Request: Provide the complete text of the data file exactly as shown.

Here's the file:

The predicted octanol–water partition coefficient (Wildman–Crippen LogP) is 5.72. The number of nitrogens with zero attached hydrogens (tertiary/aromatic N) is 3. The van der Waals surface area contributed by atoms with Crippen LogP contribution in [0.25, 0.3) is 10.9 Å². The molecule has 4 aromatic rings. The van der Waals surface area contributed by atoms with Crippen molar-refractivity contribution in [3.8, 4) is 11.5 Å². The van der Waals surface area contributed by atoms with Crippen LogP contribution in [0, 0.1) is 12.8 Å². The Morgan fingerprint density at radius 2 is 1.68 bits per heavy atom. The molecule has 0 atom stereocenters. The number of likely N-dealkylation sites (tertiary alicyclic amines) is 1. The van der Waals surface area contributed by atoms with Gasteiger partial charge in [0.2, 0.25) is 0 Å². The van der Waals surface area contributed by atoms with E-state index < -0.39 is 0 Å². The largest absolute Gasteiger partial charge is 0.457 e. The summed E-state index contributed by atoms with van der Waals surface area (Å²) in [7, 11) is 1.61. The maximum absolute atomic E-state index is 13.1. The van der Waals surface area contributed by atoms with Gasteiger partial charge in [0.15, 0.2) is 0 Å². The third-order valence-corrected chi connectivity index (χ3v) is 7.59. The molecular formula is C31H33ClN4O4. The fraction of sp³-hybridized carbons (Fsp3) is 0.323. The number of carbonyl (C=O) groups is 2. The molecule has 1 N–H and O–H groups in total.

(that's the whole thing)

The predicted octanol–water partition coefficient (Wildman–Crippen LogP) is 5.72. The number of nitrogens with zero attached hydrogens (tertiary/aromatic N) is 3. The van der Waals surface area contributed by atoms with Crippen LogP contribution in [0.25, 0.3) is 10.9 Å². The molecule has 4 aromatic rings. The van der Waals surface area contributed by atoms with Crippen molar-refractivity contribution in [3.8, 4) is 11.5 Å². The van der Waals surface area contributed by atoms with Crippen LogP contribution in [0, 0.1) is 12.8 Å². The Morgan fingerprint density at radius 2 is 1.68 bits per heavy atom. The molecule has 0 atom stereocenters. The number of likely N-dealkylation sites (tertiary alicyclic amines) is 1. The van der Waals surface area contributed by atoms with Gasteiger partial charge in [0.2, 0.25) is 0 Å². The van der Waals surface area contributed by atoms with E-state index < -0.39 is 0 Å². The largest absolute Gasteiger partial charge is 0.457 e. The summed E-state index contributed by atoms with van der Waals surface area (Å²) in [7, 11) is 1.61. The maximum absolute atomic E-state index is 13.1. The van der Waals surface area contributed by atoms with Gasteiger partial charge in [0.15, 0.2) is 0 Å². The third-order valence-corrected chi connectivity index (χ3v) is 7.59. The molecular formula is C31H33ClN4O4. The fraction of sp³-hybridized carbons (Fsp3) is 0.323. The number of carbonyl (C=O) groups is 2. The molecule has 1 N–H and O–H groups in total.